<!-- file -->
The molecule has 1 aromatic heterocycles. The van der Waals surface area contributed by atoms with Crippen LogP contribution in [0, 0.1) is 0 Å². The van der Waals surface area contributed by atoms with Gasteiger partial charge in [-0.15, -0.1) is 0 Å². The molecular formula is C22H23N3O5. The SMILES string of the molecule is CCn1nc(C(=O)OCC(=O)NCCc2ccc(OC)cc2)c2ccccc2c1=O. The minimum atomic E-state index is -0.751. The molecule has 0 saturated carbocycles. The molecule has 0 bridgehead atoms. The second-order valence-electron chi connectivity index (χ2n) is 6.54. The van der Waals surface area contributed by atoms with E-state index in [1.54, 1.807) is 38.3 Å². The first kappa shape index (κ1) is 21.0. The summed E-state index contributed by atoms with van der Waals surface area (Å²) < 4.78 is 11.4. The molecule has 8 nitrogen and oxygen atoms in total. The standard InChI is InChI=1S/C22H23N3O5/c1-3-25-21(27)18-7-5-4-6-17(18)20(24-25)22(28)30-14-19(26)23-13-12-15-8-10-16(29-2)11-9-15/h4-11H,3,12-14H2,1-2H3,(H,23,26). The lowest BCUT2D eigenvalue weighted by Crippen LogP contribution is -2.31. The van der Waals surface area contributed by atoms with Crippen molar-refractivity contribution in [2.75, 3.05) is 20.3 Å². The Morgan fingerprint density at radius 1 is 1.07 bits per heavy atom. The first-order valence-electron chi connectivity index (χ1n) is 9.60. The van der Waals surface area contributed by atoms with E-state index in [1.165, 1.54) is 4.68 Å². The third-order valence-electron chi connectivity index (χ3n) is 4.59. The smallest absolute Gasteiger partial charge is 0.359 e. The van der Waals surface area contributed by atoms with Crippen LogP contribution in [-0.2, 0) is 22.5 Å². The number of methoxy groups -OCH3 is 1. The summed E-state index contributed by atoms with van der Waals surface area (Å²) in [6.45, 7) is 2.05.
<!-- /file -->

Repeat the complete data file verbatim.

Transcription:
The molecule has 1 aromatic heterocycles. The van der Waals surface area contributed by atoms with Crippen LogP contribution in [0, 0.1) is 0 Å². The van der Waals surface area contributed by atoms with Gasteiger partial charge in [-0.15, -0.1) is 0 Å². The molecular formula is C22H23N3O5. The SMILES string of the molecule is CCn1nc(C(=O)OCC(=O)NCCc2ccc(OC)cc2)c2ccccc2c1=O. The minimum atomic E-state index is -0.751. The molecule has 0 saturated carbocycles. The molecule has 0 bridgehead atoms. The second-order valence-electron chi connectivity index (χ2n) is 6.54. The van der Waals surface area contributed by atoms with E-state index in [1.54, 1.807) is 38.3 Å². The first kappa shape index (κ1) is 21.0. The summed E-state index contributed by atoms with van der Waals surface area (Å²) < 4.78 is 11.4. The molecule has 8 nitrogen and oxygen atoms in total. The standard InChI is InChI=1S/C22H23N3O5/c1-3-25-21(27)18-7-5-4-6-17(18)20(24-25)22(28)30-14-19(26)23-13-12-15-8-10-16(29-2)11-9-15/h4-11H,3,12-14H2,1-2H3,(H,23,26). The lowest BCUT2D eigenvalue weighted by Crippen LogP contribution is -2.31. The van der Waals surface area contributed by atoms with Crippen molar-refractivity contribution in [2.75, 3.05) is 20.3 Å². The Morgan fingerprint density at radius 1 is 1.07 bits per heavy atom. The first-order valence-electron chi connectivity index (χ1n) is 9.60. The van der Waals surface area contributed by atoms with E-state index in [1.165, 1.54) is 4.68 Å². The third-order valence-electron chi connectivity index (χ3n) is 4.59. The smallest absolute Gasteiger partial charge is 0.359 e. The van der Waals surface area contributed by atoms with Crippen LogP contribution in [-0.2, 0) is 22.5 Å². The number of methoxy groups -OCH3 is 1. The summed E-state index contributed by atoms with van der Waals surface area (Å²) in [6.45, 7) is 2.05.